(Published in Kafila.org, on August 31, 2012, retrieved from http://kafila.org/2012/08/31/coke-studio-pakistan-at-a-crossroads-nandini-krishnan/)
Khabaram raseedah imshab kih nigaar khaahi aamad
The words are beautiful; the voices that sing them mellifluous. And yet, I find that instead of being overwhelmed as I usually am by the qawwali of Farees Ayaz and Abu Muhammad, enraptured by the transcendental waves of their music, parts of my consciousness are held down, niggled. Perhaps it’s the constant drumming and strumming, perhaps it’s the psychedelic sound waves zipping across giant screens, perhaps it’s the acoustics that throw back bits of the singers’ strains at them. But the Coke Studio version of Khabaram Raseedah doesn’t affect me the way even scratchy recordings of live, open-air concerts do.
Well, let me make full disclosure here, thus allowing people who’re already frowning to skip right over to the ‘Comments’ section – I’m one of those purists. Actually, let’s face it, we’re classical chauvinists. My idea of fusion is jugalbandhi, you know, the kind where Bhimsen Joshi and Balamurali Krishna would dart alaaps and swaras at each other. So, I began as a sceptic, wrinkling my nose at the spangled headphones, neon outlines and cardboard cut-outs of Coke bottles. But, at one point, Coke Studio was beginning to win me over. After watching Duur from Season 1, where Hussain Bakhsh Gullo was accompanied by Strings, and the mix felt just right, I’d begun to, as a friend puts it, “hope that the people who read Chetan Bhagat will eventually graduate to Kafka.”
Fans of fusion often feel the need to defend themselves. The usual argument is that “the younger generation”, raised on rock music and Western instruments, can be channelled into looking into their own musical heritage, so that folk music and Hindustani classical and indigenous instruments may be stoked back into life, so that they may reach a larger audience. And then, of course, there is the more appealing, less pedantic argument – that there is space for both modern and traditional music, and that it tests the creativity of exponents of both forms when they’re asked to jam.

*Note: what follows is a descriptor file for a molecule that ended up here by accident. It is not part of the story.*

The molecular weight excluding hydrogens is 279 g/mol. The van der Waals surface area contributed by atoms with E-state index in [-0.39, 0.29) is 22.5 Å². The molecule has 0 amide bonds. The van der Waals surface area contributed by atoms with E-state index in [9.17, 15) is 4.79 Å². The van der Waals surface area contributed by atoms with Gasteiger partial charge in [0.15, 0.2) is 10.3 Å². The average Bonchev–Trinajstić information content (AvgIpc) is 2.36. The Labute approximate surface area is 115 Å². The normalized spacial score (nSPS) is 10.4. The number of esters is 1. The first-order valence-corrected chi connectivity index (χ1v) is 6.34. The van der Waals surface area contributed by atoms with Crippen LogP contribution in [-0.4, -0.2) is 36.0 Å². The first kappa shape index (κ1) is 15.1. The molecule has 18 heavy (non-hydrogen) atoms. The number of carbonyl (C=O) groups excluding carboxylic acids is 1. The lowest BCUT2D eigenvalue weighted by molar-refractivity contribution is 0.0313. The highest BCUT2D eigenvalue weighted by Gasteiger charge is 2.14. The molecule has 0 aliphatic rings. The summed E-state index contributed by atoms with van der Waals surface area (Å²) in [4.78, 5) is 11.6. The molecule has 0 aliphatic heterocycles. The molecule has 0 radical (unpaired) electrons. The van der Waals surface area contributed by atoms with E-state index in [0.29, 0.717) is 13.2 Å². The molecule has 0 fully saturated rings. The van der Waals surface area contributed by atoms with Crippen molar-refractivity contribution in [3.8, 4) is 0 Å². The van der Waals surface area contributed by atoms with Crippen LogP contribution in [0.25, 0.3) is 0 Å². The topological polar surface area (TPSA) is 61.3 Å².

To me, the tragedy of Coke Studio is what started out as a conversation between two genres of music has got so wrapped up in itself that it has sold out to its image. It is the cool, ‘in’ thing, the trend-setter in the subcontinent. The noble cause it stood for, the lofty ideal of bringing everyone together, breaking barriers of genre, religion, nationality, and to some extent, language, is laudable. And there is no doubt Coke Studio has achieved this ‘bringing together’ of people.
What I find disappointing, though, is that instead of pushing further in search of the not-yet-popular, Coke Studio has begun to corporatise. It has chosen to sex itself up by turning to the likes of Meesha Shafi, Rachel Viccaji and Komal Rizvi – actresses and models whose bodily gyrations win more approval than their vocal acrobatics, who are clearly more comfortable on the ramp than in the studio.
However, they’ve established a fan base that may be responsible for the corporatisation of Coke Studio – and that this is what matters to the programme was obvious from the fact that the fifth season finale was Meesha Shafi’s frequently off-key version of the Iqbal Bano-Faiz classic Dasht-e-Tanhai. The song is a difficult one even for good singers to attempt – the magic of Iqbal Bano’s music lay not only in her voice and style, but the special quality of plaintiveness that would highlight what the words conveyed. Though I was initially baffled as to why Meesha Shafi had chosen such a challenging song, it strikes me as a clever decision now – with the music camouflaging most of her errors in the latter part of the song, it has served to elevate her status as a singer among the public.